The Light Age is the Dark Age, part two
I am about to go away until early next week, and I won't be on't Internet during that time, so I can't engage with any further comments here for now. But keep them coming, and I'll look forward to digging in next week. Thanks to you all.
It seems the Machine's greatest trick was to create the 'Machine Greens', rolling them out as useful idiots to do its bidding. It would be truly comical if it wasn't so dangerous.
Always recall R.S. Thomas:
What to do? Stay green.
Never mind the machine,
Whose fuel is human souls
Live large, man, and dream small.
If there is any truth to The Iron Law Of Oligarchy, once they get power, all human systems will eventually be taken over by sociopaths.
This is the lesson from Lord Of The Rings, among others.
Good article. I spent most of my life on the far left: communist, anarchist, green neo-pagan, etc. In the end, a few years ago I could no longer recognize the lefties I grew up with. The Green Left used to look to Schumacher, Zerzan, and Fredy Perlman. Now they look up to Bill Gates. The 180 degree about face to Machineophilic environmentalism and politics, combined with the woke revolution, has completely turned me off of that side of the political spectrum. Of course, the conventional Right is just as disgusting as always, but those who are being labelled fascists I find quite simpatico. The life and work of Pentti Linkola is a shining beacon to our debased times. Lately, I have often been called an ecofascist. I do not identify with this term, since, as we all know, fascism was a Machine-ideology, but I take it as a sign that I am going in the right direction. Sometimes if a world gone mad can't find the words to applaud those still right in their heads, the people fighting for truth, beauty, and goodness, have to receive their nourishment and encouragement through the hatred of the robotic masses. At any rate, we need to transcend the left-right divide and think only of the Divine, which we are all part of, and which also penetrates every cell, every atom in the realm of manifestation. As Lawrence wrote:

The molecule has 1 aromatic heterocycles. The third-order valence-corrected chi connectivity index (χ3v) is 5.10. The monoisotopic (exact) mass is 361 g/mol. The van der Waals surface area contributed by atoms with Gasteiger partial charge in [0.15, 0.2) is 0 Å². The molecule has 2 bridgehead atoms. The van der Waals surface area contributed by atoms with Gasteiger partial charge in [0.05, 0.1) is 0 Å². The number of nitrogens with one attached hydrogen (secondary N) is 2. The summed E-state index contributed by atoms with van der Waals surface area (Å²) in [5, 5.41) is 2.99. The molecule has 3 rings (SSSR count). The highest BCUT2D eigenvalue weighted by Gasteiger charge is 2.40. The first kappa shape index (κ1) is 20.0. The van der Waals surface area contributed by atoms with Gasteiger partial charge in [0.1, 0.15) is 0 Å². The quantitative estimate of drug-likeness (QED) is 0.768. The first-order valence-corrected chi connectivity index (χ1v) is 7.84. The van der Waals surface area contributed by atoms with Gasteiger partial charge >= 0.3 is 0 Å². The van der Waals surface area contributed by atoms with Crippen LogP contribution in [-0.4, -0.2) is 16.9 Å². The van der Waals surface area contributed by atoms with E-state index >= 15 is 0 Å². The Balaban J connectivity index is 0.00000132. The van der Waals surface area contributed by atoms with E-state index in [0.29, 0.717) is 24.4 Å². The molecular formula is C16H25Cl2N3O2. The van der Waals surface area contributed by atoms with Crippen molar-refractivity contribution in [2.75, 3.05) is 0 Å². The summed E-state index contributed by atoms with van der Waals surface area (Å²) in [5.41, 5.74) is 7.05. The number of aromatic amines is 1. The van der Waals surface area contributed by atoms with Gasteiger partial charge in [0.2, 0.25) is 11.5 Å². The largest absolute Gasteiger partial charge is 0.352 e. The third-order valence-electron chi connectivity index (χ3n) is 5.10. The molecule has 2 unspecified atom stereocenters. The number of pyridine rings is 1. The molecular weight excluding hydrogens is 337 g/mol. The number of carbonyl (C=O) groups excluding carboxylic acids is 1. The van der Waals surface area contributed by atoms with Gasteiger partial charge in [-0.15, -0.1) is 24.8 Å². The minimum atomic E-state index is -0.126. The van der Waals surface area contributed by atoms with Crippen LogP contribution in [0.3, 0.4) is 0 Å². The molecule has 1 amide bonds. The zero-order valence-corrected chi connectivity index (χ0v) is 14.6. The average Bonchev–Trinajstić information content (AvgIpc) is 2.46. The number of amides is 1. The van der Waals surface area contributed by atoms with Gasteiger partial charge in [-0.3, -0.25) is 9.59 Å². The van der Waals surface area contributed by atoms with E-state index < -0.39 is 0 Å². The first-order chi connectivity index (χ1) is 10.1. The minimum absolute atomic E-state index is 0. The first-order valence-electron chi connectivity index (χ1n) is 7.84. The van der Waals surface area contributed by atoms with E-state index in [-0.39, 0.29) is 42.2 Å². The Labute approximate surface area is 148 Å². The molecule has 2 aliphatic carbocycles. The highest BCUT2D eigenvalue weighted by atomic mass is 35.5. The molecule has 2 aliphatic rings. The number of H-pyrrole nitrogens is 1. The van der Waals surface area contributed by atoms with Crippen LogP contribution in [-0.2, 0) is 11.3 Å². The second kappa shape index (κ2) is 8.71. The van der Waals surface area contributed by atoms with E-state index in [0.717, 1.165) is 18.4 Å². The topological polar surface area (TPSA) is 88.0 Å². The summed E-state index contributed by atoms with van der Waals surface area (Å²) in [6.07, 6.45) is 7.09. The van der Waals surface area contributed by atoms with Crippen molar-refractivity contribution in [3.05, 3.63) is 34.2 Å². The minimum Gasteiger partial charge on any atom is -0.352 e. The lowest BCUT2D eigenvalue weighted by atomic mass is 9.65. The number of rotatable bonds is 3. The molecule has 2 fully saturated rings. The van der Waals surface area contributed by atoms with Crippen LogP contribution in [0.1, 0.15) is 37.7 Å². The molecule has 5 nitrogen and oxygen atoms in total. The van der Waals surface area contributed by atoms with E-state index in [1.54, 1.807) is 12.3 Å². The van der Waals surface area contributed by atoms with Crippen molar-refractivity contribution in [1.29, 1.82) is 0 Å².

"Now above all is the time for the minorities of men,
those who are neither bourgeois nor bolshevist, but true to life,